There are many enigmatic plants out there in addition to the boab. One is the ginkgo (Ginkgo biloba). It is such a different tree, biologically unique, really deserving of the moniker living fossil. Millions of years ago it grew all across the world, and today people are familiar with it as a common street and park tree in virtually all temperate climates zones, yet its presence in “the wild” is limited to a few mountains in China – and the wildness of these populations is disputed. It went extinct nearly everywhere, only to be brought back to life – and proliferated – due to its association with people who cultivated it and celebrated it. Continue reading
Our paper on the history of introduction of the baobab, Adansonia digitata, from Africa to the Indian subcontinent and beyond, was published yesterday, 9th September, in the September issue of Royal Society Open Science. It is the first systematic biogeographic study ever done on the African baobab’s distribution outside the African continent, and in particular, in the Indian subcontinent and Indian Ocean region combining genetic analysis and historical information on trade and other social networks.
It is Open Access, so please download it from the RSOS website!
Another paper that combines the results of the genetic and historical analysis with the cultural traces associated with the African diaspora in India was published earlier this year in Environment and History, Vol 21 (1).
If you want a copy of this paper, get in touch with Priya or Karen, and we’ll send it to you!
The Science Network of Western Australia, an online news journals covering scientific research related to the state, has just published a piece on our boab paper that was published in April 2015 in PLoS ONE.
Read it here.
[reposted from christiankull.net]
The baobab, that iconic, majestic, and grotesquely massive roots-in-the-sky tree, teaches us something surprising about “nature”. It demonstrates that what appears to be “natural” has been – for millennia and millennia – also fundamentally “social”, for people have been important dispersal agents of these trees. Researchers like Chris Duvall and Jean-Michel Leong Pock Tsy have shown this for the African baobabs.[1,2] Our recently completed research project, led by Priya Rangan, demonstrates this in multiple ways around the Indian Ocean. Baobabs are such useful and remarkable trees , it is hardly difficult to imagine people not picking up the hard but pleasantly light and fuzzy fruit pods and walking with them.
One part of our project looked at the single species of baobabs found in Australia: Adansonia gregorii, called boab. It grows in the Kimberley region in the northwestern part of the continent. In a study just published in PLoS ONE , we combine evidence from baobab genetics  and Australian Aboriginal languages to show that humans have been the primary agents of baobab dispersal. In particular, we reveal their crucial role in dispersing baobabs inland from now-submerged areas of northwest Australia during the dramatic sea-level rises at the end of the last glaciation. (See also Priya’s blog about the study)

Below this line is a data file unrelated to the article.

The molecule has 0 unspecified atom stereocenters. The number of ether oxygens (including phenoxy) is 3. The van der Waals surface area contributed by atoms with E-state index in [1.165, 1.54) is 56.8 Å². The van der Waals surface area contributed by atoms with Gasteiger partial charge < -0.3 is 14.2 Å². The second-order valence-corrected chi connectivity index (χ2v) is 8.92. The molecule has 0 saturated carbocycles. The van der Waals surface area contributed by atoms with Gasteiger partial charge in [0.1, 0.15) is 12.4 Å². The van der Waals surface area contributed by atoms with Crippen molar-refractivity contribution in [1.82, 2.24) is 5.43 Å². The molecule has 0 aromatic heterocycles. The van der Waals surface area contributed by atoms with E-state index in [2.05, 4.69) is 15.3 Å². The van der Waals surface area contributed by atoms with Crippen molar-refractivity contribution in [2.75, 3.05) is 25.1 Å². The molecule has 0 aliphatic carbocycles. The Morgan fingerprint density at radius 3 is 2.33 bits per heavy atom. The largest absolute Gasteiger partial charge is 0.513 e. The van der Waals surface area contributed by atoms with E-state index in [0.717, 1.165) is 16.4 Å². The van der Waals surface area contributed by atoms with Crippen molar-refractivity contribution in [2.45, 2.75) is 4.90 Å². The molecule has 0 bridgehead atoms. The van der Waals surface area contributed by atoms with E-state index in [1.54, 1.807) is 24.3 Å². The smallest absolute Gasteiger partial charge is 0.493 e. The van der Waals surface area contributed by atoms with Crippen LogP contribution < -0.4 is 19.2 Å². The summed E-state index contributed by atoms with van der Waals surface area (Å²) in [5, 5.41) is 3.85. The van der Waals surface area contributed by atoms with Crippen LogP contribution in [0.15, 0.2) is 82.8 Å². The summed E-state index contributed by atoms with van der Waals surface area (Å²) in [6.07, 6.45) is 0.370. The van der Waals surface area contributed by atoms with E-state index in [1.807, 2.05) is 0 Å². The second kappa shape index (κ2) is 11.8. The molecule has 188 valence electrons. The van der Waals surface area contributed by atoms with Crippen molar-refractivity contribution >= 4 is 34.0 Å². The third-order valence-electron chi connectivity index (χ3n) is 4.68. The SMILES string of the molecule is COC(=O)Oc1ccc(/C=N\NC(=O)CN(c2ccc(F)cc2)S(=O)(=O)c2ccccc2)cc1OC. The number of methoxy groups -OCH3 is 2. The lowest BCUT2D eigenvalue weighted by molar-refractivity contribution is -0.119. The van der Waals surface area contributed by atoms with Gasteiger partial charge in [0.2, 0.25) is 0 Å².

A further question is how the baobabs arrived in Australia in the first place. Oceanic dispersal via seed pods floating in currents, several million years ago, remains the most plausible explanation, as our collaborator David Baum has shown . Yet, another one of our baobab collaborators (and veritable Renaissance man) Jack Pettigrew advances an interesting speculative argument about a possible human role in transporting the baobabs, building on evidence from rock art in the Kimberley Continue reading
In our paper just published in PLOS ONE, we show that humans were the main agents for dispersing the boab (Adansonia gregorii) in the Kimberley region of northwest Australia. We combined evidence from boab genetics and linguistic word-forms for boabs in the Aboriginal languages of the Kimberley with palaeoclimatic and archaeological studies, to reveal that these ancient settlers in the remote northwest were responsible for bringing the boabs inland as sea levels started rising dramatically 20,000 years ago.
The results of our study reveal the mystery of ancient Aboriginal settlement and interaction in the Kimberley. Aboriginal peoples probably lived along the northwest coastal areas of the exposed continental shelf during the last Ice Age and retreated inland as these areas were flooded by rising sea levels. They carried boab fruit with them as they moved inland into central and eastern parts of the Kimberley region, and introduced the tree and associated words to other Aboriginal communities living there. Continue reading